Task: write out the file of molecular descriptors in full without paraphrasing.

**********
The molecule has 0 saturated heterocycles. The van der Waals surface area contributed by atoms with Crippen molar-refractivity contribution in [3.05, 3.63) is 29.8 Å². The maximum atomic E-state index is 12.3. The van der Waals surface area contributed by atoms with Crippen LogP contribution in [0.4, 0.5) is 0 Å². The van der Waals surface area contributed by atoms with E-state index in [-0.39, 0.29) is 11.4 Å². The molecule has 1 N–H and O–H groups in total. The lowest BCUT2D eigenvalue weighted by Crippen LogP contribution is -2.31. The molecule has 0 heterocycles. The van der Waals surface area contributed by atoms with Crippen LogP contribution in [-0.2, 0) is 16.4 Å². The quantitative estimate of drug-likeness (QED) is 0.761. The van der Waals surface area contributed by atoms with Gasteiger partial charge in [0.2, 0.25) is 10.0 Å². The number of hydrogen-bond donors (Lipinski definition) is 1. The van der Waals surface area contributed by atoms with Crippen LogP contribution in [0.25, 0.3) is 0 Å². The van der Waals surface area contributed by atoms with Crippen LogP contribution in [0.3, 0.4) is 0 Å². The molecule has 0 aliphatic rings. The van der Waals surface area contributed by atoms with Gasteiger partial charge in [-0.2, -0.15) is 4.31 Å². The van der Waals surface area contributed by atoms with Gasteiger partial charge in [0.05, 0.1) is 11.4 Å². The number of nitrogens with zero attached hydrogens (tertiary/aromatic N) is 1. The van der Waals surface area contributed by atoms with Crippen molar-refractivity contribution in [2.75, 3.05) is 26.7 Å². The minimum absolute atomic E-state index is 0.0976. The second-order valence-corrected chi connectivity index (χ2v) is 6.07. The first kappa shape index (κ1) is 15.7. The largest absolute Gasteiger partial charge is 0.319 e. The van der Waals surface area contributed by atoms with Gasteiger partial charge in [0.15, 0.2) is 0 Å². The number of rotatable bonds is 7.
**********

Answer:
The molecule has 0 saturated heterocycles. The van der Waals surface area contributed by atoms with Crippen molar-refractivity contribution in [3.05, 3.63) is 29.8 Å². The maximum atomic E-state index is 12.3. The van der Waals surface area contributed by atoms with Crippen LogP contribution in [0.4, 0.5) is 0 Å². The van der Waals surface area contributed by atoms with E-state index in [-0.39, 0.29) is 11.4 Å². The molecule has 1 N–H and O–H groups in total. The lowest BCUT2D eigenvalue weighted by Crippen LogP contribution is -2.31. The molecule has 0 heterocycles. The van der Waals surface area contributed by atoms with Crippen LogP contribution in [-0.2, 0) is 16.4 Å². The quantitative estimate of drug-likeness (QED) is 0.761. The van der Waals surface area contributed by atoms with Gasteiger partial charge in [0.2, 0.25) is 10.0 Å². The number of hydrogen-bond donors (Lipinski definition) is 1. The van der Waals surface area contributed by atoms with Crippen LogP contribution in [0.25, 0.3) is 0 Å². The van der Waals surface area contributed by atoms with Crippen LogP contribution in [0.3, 0.4) is 0 Å². The molecule has 0 aliphatic rings. The van der Waals surface area contributed by atoms with Gasteiger partial charge in [-0.2, -0.15) is 4.31 Å². The van der Waals surface area contributed by atoms with Gasteiger partial charge in [0.05, 0.1) is 11.4 Å². The number of nitrogens with zero attached hydrogens (tertiary/aromatic N) is 1. The van der Waals surface area contributed by atoms with Crippen molar-refractivity contribution in [2.75, 3.05) is 26.7 Å². The minimum absolute atomic E-state index is 0.0976. The second-order valence-corrected chi connectivity index (χ2v) is 6.07. The first kappa shape index (κ1) is 15.7. The largest absolute Gasteiger partial charge is 0.319 e. The van der Waals surface area contributed by atoms with Gasteiger partial charge in [0.15, 0.2) is 0 Å². The number of rotatable bonds is 7.